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HACCP: The Space Program’s Contribution to Food Safety

In the years since man landed on the Moon, there been one solution whenever there has been a true food safety crisis on Earth: HASSUP.

It is the Mount Rushmore of food regulation, and rarely does anyone break out the chisels to brush and clean it.

The Hazard Analysis and Critical Control Point (HACCP) system, or just plain old HASSUP for short, is the fix to restore confidence in food safety just as consumers and politicians have just about lost it.

And once implemented, change is rare. The U.S. Department of Agriculture’s Food Safety and Inspection Service is out with its first “updated guidance” for HACCP systems validation since 1996. It means large plants have six months and small and very small establishments have nine months to get their HACCP plans “properly validated.”

Time and time again, both the U.S. Food and Drug Administration and FSIS have required HACCP plans be put in place so the public would again feel confident about their purchases of seafood, juice, meat and poultry.

What is it about this particular set of regulations that inspires such confidence? It’s simple. HACCP was a product of the U.S. space program at a time when men wearing horn rip glasses and pocket protectors achieved the goal of putting a man on the moon and returning him safely to earth within the same decade.

Food safety in orbit was one of the thousands of problems that NASA had to solve. It could not risk having any pathogens or parasites in space with America’s astronauts. The man the space program turned to for help was Dr. Howard E. Bauman, a microbiologist for Pillsbury in Minneapolis.

NASA wanted food that wouldn’t crumble when floating around the spacecraft but also wouldn’t harm the electronics and would be safe for the astronauts to eat. Food safety was a problem because it could not be guaranteed under existing manufacturing practices.

That led the team Dr. Bauman was working with, including Paul Lachance from NASA’s Manned Spacecraft Center in Houston and the U.S. Army’s Natick Laboratories to look at microbiological standards, including strict temperature and humidity controls.

The practices developed first for Project Mercury were continued for the Gemini and Apollo programs. It led to NASA food contractors being required to identify their critical control points. By April 1971, HACCP was ready to be rolled out to an audience beyond NASA at the National Conference on Food Protection in Denver.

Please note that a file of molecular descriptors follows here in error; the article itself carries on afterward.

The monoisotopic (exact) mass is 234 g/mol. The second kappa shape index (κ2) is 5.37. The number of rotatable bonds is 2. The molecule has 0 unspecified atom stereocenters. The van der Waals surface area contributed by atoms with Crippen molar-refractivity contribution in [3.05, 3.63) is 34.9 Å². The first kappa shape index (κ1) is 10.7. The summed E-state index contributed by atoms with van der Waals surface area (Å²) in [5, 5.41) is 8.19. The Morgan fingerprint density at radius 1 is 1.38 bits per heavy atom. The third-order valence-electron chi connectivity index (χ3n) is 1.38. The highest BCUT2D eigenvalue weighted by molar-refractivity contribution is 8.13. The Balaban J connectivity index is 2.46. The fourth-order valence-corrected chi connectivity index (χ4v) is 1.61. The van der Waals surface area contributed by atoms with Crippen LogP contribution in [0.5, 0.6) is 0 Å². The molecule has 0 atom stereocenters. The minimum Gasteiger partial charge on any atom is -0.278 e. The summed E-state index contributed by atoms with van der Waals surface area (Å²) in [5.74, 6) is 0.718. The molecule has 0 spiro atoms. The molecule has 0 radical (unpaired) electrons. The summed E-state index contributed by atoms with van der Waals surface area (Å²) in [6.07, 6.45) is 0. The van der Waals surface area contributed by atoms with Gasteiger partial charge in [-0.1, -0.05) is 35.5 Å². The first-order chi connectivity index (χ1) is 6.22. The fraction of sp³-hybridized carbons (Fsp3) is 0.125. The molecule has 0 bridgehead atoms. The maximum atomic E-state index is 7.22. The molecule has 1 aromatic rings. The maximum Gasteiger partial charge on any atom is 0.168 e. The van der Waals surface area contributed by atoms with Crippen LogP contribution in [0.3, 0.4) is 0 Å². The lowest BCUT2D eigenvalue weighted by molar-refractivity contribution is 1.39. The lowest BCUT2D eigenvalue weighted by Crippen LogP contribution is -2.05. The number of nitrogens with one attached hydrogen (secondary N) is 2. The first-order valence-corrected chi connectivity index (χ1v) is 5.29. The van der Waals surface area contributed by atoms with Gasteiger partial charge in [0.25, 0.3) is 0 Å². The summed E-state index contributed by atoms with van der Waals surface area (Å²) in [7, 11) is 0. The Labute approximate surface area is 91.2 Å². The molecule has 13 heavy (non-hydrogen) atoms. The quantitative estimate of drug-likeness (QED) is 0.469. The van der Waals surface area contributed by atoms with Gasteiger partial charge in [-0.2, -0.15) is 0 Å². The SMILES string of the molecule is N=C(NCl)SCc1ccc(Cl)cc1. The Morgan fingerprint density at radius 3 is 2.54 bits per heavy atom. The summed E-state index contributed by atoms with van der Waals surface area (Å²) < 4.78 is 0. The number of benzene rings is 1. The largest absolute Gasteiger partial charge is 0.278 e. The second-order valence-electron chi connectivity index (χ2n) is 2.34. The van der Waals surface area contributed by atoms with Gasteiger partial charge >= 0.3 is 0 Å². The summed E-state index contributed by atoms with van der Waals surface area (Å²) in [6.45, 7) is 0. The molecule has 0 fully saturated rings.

Later in the summer of the same year, a deadly outbreak of botulism was linked to eating Bon Vivant’s cold potato soup and spurred doubts about whether FDA was up to the job of protecting consumers. Dr. Herbert L. Ley, Jr., FDA’s Commissioner at the time, seemed to be the one having most of the doubts. He lost his job.

But unlike some who are forced out, Dr. Ley continued to speak out and FDA had to acknowledge that it had not had an inspector in the Bon Vivant plant in four years. Then botulism turned up at Campbell’s.

Investigations found Bon Vivant soups undercooked and not much in the way of record keeping. A Bon Vivant problem sealing cans apparently went back to 1959. Then the botulism toxin was discovered in canned green beans manufactured by Stokley-Van Camp.

At that point, there was a full blown crisis in the U.S. canning industry and the long story short is that FDA turned to Pillsbury to train its supervisors and inspectors in HACCP so that it could impose the new regulatory scheme on the industry a short time later.

Low acid canning was first to get HACCP.

On its own, Pillsbury implemented HACCP at all its facilities by 1974. The company’s CEO gave Bauman the go ahead after glass was found it a creamy white baby food known as farina. Pillsbury’s HACCP plans were put into its food processing facilities and Burger King restaurants.

Under FDA’s tutelage, after low-acid canning, HACCP came to juice and seafood. Then early in the Clinton administration came the Jack-in-the-Box outbreak, which sickened nearly 700 and killed four children. It was the worst publicity for the American hamburger in its long history.

The label “USDA Inspected” was ridiculed as it came to light that our only defense against deadly pathogens in beef was the “poke and sniff” method of inspection.

Meat and poultry were put under HACCP in 1996 and President Clinton made the announcement on his Saturday morning radio program.

The updated guidance FSIS has come out with for validation is intended to help meat and poultry plants comply with HACCP.

“The guidance puts into writing FSIS expectations in regard to validation, which it had not clearly defined before,” says Anne Wells, director for science , technical education, and outreach for the North American Meat Association (NAMA). “It does not change the requirement for validation, which is part of the original HACCP rule.”

In HACCP-speak, validation is the process of demonstrating that the system as designed can control the hazards and produce a safe product. It might involve using scientific or technical documents or records showing how it works.

Wells told Food Safety News that validation is an important part of any HACCP program, and on that there’s never been any disagreement between the industry and FSIS. She said the initial draft of the new validation guidance did become an issue because it seemed to put unreasonable expectations on individual establishments with a focus on in-plant microbiological testing.

“FSIS has since clarified and changed the document to show microbiological testing is only one of many tools that can be used to show a HACCP plan achieving the desired results,” Wells added.

FSIS is accepting written comments on the new validation guidelines until July 25, 2013.

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